Report from Bishnu Joshi on his PhD experience from Northern Norway
February 2021. Author: Bishnu Joshi– PhD graduate and IBA member – UiT – The Arctic University of Norway
I am Bishnu Joshi, born and raised in Nepal, a country recognized as the land of the Himalayas. Four years ago, I decided to pursue my doctorate degree from UiT- The Arctic University of Norway and I believe, it was one of my best decisions I made. Under the tutelage of excellent supervisors Prof. Mona Johannessen, Prof. Kristin Hegstad and Dr. Fatemeh Askarian, my PhD Journey embarked on the characterization of bacterial extracellular vesicles (EVs) released from pathogenic bacteria Enterococcus faecium and Staphylococcus aureus. It was fun exploring EVs, which are non-living nano-bubbles that are packaged with interesting bioactive molecules such as nucleic acids ( DNA, RNA), proteins, toxins that might be used for diagnostics and therapeutic purposes.
The past four-years help me to widen my practical and theoretical knowledge. Every tiny step that I made for continuous four-years was the most important rewarding experience to obtain the Ph.D degree. The most memorable experience was defending my Ph.D thesis in front of the opponent’s (Prof. Bart Devreese, University of Ghent, and Professor Hanne Winther-Larsen) expertise in the field. For me, one of the difficult tasks was confronting writers’ block that every research encounters during their writing steps. Thanks to my supervisors for navigating me in the right direction. Their continuous mentoring and after the various iterative process of writing finally develops into a nice piece of Ph.D. thesis!
The journey of a Ph.D. is like participating in a long marathon and you have to keep moving with strong motivation “you can do it” within yourself.
Besides academics, staying in Norway was great adventure for me. I got an opportunity to learn the Norwegian language and culture, enriched myself in the host-microbe interaction group at UiT. This platform provides me an opportunity to explore science with the freedom to think outside the box, and continuous mentorships from the supervisors eventually cultivated critical reasoning ability and work both independently as well as in a team. The Norwegian culture of proper work-life balance help to maintain a harmonious relationship with the family. In addition, flexibility and freedom in the research make me more responsible, open to communicate science, and build up networking skills. Besides study, it was fun living in the Arctic. Chasing the Northern lights to capture beautiful photos, small hiking trips, and walking like penguins in the icy streets of Tromsø will always imprinted as a beautiful memory.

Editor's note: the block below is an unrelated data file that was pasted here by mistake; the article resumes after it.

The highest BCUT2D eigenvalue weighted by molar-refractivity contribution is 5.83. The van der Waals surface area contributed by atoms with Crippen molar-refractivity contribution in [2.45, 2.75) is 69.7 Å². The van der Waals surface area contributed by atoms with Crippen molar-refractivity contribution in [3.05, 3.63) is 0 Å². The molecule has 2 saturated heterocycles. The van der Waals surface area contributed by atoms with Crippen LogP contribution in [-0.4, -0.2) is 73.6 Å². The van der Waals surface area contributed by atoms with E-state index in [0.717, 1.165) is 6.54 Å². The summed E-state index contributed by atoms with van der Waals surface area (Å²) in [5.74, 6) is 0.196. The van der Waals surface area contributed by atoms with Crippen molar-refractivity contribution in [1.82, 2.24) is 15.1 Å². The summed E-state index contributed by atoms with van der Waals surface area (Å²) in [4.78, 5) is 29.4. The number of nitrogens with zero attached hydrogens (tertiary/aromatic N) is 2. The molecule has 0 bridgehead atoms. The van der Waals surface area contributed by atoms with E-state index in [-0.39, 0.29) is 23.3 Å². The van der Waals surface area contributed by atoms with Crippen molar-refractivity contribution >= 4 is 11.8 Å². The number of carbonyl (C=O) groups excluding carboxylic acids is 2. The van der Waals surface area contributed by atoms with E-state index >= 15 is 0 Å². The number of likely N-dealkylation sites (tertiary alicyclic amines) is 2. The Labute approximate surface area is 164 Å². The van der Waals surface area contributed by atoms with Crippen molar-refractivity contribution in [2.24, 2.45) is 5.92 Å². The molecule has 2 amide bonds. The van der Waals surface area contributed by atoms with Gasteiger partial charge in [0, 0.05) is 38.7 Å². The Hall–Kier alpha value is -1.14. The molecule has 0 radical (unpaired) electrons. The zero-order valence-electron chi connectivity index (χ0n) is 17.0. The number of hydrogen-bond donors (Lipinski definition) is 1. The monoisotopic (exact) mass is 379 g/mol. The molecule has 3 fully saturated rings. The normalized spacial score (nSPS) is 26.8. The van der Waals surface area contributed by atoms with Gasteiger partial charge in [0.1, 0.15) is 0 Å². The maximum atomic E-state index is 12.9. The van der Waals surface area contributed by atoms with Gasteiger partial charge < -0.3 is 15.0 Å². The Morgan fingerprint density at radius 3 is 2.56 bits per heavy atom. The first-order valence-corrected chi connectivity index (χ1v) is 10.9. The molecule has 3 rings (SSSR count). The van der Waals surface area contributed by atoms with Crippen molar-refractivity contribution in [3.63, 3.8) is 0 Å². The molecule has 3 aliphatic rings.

In a process of my Ph.D. Journey, I became a member of the IBA School. After joining this school, I get ample opportunities to participate in seminars, workshops and various courses. The course offered by IBA school “Bioinformatics course for Beginners” and RNA Transcriptomic course conducted by Wellcome Genome Campus, UK with financial support from IBA school for my travel and accommodation were steppingstone to acquire bioinformatics skills. Later, the knowledge and skills I acquire from those courses were valuable for publishing in peer-reviewed academic journal. Moreover, the courses offered by IBA, were not only useful for fulfilling mandatory credit requirement for Ph.D but also provide an excellent platform for networking and scientific collaboration for sharing/and or learning innovative ideas from researchers across the globe.